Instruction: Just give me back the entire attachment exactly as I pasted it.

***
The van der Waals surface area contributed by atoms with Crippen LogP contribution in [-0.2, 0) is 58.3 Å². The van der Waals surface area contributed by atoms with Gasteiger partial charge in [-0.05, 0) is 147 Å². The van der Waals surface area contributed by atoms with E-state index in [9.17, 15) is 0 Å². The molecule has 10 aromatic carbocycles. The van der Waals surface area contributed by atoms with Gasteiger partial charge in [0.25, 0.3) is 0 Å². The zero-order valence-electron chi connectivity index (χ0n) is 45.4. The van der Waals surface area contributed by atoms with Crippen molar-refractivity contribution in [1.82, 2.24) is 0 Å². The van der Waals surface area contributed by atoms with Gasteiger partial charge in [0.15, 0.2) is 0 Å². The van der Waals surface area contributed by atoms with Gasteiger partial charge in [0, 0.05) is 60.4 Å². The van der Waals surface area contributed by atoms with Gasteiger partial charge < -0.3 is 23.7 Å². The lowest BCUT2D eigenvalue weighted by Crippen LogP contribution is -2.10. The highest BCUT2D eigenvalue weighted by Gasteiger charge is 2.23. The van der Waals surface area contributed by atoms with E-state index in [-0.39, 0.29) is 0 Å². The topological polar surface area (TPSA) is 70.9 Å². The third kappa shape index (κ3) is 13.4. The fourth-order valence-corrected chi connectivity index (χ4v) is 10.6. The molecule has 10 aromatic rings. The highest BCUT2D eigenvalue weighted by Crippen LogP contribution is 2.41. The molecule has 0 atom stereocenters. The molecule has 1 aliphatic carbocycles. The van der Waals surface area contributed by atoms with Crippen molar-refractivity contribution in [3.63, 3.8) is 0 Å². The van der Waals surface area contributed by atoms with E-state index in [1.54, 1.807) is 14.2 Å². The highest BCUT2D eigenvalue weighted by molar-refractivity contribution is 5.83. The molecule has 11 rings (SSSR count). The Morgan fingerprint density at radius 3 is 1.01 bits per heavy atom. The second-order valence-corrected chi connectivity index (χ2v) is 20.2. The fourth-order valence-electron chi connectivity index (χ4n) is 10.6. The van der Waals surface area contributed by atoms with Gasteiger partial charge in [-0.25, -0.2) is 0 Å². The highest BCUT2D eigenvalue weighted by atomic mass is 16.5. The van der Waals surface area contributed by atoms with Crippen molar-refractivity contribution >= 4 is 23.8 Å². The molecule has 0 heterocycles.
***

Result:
The van der Waals surface area contributed by atoms with Crippen LogP contribution in [-0.2, 0) is 58.3 Å². The van der Waals surface area contributed by atoms with Gasteiger partial charge in [-0.05, 0) is 147 Å². The van der Waals surface area contributed by atoms with E-state index in [9.17, 15) is 0 Å². The molecule has 10 aromatic carbocycles. The van der Waals surface area contributed by atoms with Gasteiger partial charge in [0.25, 0.3) is 0 Å². The zero-order valence-electron chi connectivity index (χ0n) is 45.4. The van der Waals surface area contributed by atoms with Crippen molar-refractivity contribution in [1.82, 2.24) is 0 Å². The van der Waals surface area contributed by atoms with Gasteiger partial charge in [0.15, 0.2) is 0 Å². The van der Waals surface area contributed by atoms with Gasteiger partial charge in [0, 0.05) is 60.4 Å². The van der Waals surface area contributed by atoms with Gasteiger partial charge < -0.3 is 23.7 Å². The lowest BCUT2D eigenvalue weighted by Crippen LogP contribution is -2.10. The highest BCUT2D eigenvalue weighted by Gasteiger charge is 2.23. The van der Waals surface area contributed by atoms with E-state index in [-0.39, 0.29) is 0 Å². The topological polar surface area (TPSA) is 70.9 Å². The third kappa shape index (κ3) is 13.4. The fourth-order valence-corrected chi connectivity index (χ4v) is 10.6. The molecule has 10 aromatic rings. The highest BCUT2D eigenvalue weighted by Crippen LogP contribution is 2.41. The molecule has 0 atom stereocenters. The molecule has 1 aliphatic carbocycles. The van der Waals surface area contributed by atoms with Crippen molar-refractivity contribution in [3.63, 3.8) is 0 Å². The van der Waals surface area contributed by atoms with E-state index in [1.54, 1.807) is 14.2 Å². The highest BCUT2D eigenvalue weighted by molar-refractivity contribution is 5.83. The molecule has 11 rings (SSSR count). The Morgan fingerprint density at radius 3 is 1.01 bits per heavy atom. The second-order valence-corrected chi connectivity index (χ2v) is 20.2. The fourth-order valence-electron chi connectivity index (χ4n) is 10.6. The van der Waals surface area contributed by atoms with Gasteiger partial charge in [-0.25, -0.2) is 0 Å². The highest BCUT2D eigenvalue weighted by atomic mass is 16.5. The van der Waals surface area contributed by atoms with Crippen molar-refractivity contribution >= 4 is 23.8 Å². The molecule has 0 heterocycles.